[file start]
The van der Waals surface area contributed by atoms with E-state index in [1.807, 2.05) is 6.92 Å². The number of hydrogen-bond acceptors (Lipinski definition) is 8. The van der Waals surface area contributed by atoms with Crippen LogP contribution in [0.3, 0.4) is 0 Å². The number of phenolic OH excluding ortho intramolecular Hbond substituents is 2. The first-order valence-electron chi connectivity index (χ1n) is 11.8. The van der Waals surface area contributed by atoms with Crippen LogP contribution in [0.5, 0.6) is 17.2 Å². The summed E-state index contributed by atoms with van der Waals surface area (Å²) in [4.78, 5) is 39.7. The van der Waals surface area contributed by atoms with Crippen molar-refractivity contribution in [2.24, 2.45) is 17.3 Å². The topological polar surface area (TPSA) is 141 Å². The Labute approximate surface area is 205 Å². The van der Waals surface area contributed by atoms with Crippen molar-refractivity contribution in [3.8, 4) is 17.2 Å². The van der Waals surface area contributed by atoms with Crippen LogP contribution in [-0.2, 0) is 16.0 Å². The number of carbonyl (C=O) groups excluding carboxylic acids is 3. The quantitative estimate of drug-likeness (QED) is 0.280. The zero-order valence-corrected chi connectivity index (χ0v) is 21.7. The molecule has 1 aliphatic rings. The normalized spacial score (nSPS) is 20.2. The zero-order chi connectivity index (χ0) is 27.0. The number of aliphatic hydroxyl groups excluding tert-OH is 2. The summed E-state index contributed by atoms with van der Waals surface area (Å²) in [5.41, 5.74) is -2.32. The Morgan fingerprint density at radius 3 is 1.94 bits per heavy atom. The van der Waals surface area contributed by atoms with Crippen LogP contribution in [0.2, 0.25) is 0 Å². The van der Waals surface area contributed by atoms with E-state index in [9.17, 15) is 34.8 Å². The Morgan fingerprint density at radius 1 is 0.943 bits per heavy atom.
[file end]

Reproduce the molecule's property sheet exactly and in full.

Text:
The van der Waals surface area contributed by atoms with E-state index in [1.807, 2.05) is 6.92 Å². The number of hydrogen-bond acceptors (Lipinski definition) is 8. The van der Waals surface area contributed by atoms with Crippen LogP contribution in [0.3, 0.4) is 0 Å². The number of phenolic OH excluding ortho intramolecular Hbond substituents is 2. The first-order valence-electron chi connectivity index (χ1n) is 11.8. The van der Waals surface area contributed by atoms with Crippen LogP contribution in [0.5, 0.6) is 17.2 Å². The summed E-state index contributed by atoms with van der Waals surface area (Å²) in [4.78, 5) is 39.7. The van der Waals surface area contributed by atoms with Crippen molar-refractivity contribution in [2.24, 2.45) is 17.3 Å². The topological polar surface area (TPSA) is 141 Å². The Labute approximate surface area is 205 Å². The van der Waals surface area contributed by atoms with Crippen molar-refractivity contribution in [3.8, 4) is 17.2 Å². The van der Waals surface area contributed by atoms with Crippen LogP contribution in [-0.2, 0) is 16.0 Å². The number of carbonyl (C=O) groups excluding carboxylic acids is 3. The quantitative estimate of drug-likeness (QED) is 0.280. The zero-order valence-corrected chi connectivity index (χ0v) is 21.7. The molecule has 1 aliphatic rings. The normalized spacial score (nSPS) is 20.2. The zero-order chi connectivity index (χ0) is 27.0. The number of aliphatic hydroxyl groups excluding tert-OH is 2. The summed E-state index contributed by atoms with van der Waals surface area (Å²) in [5.41, 5.74) is -2.32. The Morgan fingerprint density at radius 3 is 1.94 bits per heavy atom. The van der Waals surface area contributed by atoms with Crippen LogP contribution in [0.2, 0.25) is 0 Å². The van der Waals surface area contributed by atoms with E-state index in [9.17, 15) is 34.8 Å². The Morgan fingerprint density at radius 1 is 0.943 bits per heavy atom.